Wednesday, September 28, 2011

Rear Disc Brakes Install

After a long summer of projects around the house and vacation, I finally found time to take another step forward on this Mustang project.  I had ordered a complete rear disc brake conversion kit for Ford 9".  This kit included (and this may frighten the purists) GM calipers with brake levers and GM universal rotors, brackets, hydraulic hoses, parking brake cables, and some necessary hardware. Why do they use GM parts?  Probably due to low cost and high availability and readily adaptable design.   

The first step is to remove the bolts that hold axle retaining plate and pull the axle.  The axles need to be removed so that the old drum brake backing plate can be removed.  The kit provides a new spacer plate that is the same thickness as the drum plate so that the caliper bracket can sit flush to the rear housing and not against the bearing. It just slips over the bearings like the drum backing plate so no pressing is needed.  If they just machined a recess into the mounting plates, a spacer would not be needed. Probably costs less this way.
The next step is to replace the wheel studs.  This is not required by the kit but is needed for my application since I'm not using the stock steel wheels.  This should be required since you need larger diameter wheels to clear the calipers anyway and they tend to be thicker alloy wheels - YMMV.  I used Moser Engineering 8250 Torino/Lincoln wheel studs.  Stock is 1.5", these are about 2" and thats just enough for my application.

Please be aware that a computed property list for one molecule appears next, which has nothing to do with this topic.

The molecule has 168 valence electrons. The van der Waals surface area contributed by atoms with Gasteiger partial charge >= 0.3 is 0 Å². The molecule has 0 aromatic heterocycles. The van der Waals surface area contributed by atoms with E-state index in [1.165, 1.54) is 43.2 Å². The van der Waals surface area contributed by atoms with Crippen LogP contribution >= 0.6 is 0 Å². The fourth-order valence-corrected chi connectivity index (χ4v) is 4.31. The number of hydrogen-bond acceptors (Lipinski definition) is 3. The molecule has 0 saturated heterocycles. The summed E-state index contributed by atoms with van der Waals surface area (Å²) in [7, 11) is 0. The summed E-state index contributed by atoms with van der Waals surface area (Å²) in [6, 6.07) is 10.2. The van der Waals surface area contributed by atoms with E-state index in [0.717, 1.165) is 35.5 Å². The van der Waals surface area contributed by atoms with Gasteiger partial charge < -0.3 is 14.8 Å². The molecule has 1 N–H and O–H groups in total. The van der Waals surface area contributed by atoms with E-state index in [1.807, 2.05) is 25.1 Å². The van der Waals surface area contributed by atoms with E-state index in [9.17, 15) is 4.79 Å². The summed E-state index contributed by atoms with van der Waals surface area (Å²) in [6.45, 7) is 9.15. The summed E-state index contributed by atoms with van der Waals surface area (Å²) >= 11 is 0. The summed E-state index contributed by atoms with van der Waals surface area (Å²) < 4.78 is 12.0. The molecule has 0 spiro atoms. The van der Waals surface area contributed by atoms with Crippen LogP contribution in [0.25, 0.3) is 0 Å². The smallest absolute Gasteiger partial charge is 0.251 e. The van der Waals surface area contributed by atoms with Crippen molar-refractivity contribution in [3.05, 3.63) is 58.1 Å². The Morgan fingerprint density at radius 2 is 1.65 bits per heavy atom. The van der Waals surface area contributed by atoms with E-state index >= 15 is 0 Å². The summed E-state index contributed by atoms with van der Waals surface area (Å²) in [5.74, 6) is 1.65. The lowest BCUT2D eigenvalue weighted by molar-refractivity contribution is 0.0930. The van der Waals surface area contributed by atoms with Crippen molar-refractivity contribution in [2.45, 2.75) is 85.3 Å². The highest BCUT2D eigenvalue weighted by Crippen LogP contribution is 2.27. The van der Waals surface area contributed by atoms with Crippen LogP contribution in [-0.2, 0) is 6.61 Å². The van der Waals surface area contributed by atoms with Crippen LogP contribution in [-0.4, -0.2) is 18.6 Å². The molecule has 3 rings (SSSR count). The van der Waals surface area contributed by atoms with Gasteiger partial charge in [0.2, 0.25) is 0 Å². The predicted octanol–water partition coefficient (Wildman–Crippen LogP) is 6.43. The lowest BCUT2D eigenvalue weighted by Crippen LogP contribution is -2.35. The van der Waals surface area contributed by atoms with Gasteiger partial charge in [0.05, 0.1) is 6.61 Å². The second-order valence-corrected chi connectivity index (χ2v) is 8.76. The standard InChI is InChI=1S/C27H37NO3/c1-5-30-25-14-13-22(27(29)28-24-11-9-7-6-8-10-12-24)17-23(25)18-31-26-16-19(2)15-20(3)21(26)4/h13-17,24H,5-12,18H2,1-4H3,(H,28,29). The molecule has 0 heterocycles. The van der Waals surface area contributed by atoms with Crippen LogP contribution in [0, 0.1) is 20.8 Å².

Next step is to reinstall the axles and mount the caliper bracket adapter plates to the housing.  The plates are held in place by the axle retainer bolts and I used slightly longer grade 8 bolts since the brackets add thickness.  The stock ones are supposedly long enough but in my case they were replaced long ago with grade 5. Since brakes are involved, I'm not willing to compromise.   Then the caliper bracket plates are bolted to the adapters.   

After that, the rotors are mounted.   The instructions say that some axle flanges may have a larger diameter and need to be machined down for the rotor to fit correctly.  Luckily mine were ok.   Finally, the calipers were installed using the supplied bolts.    
Once I find the stock parking brake parts, I can begin that install along with the brake lines.
Stay tuned....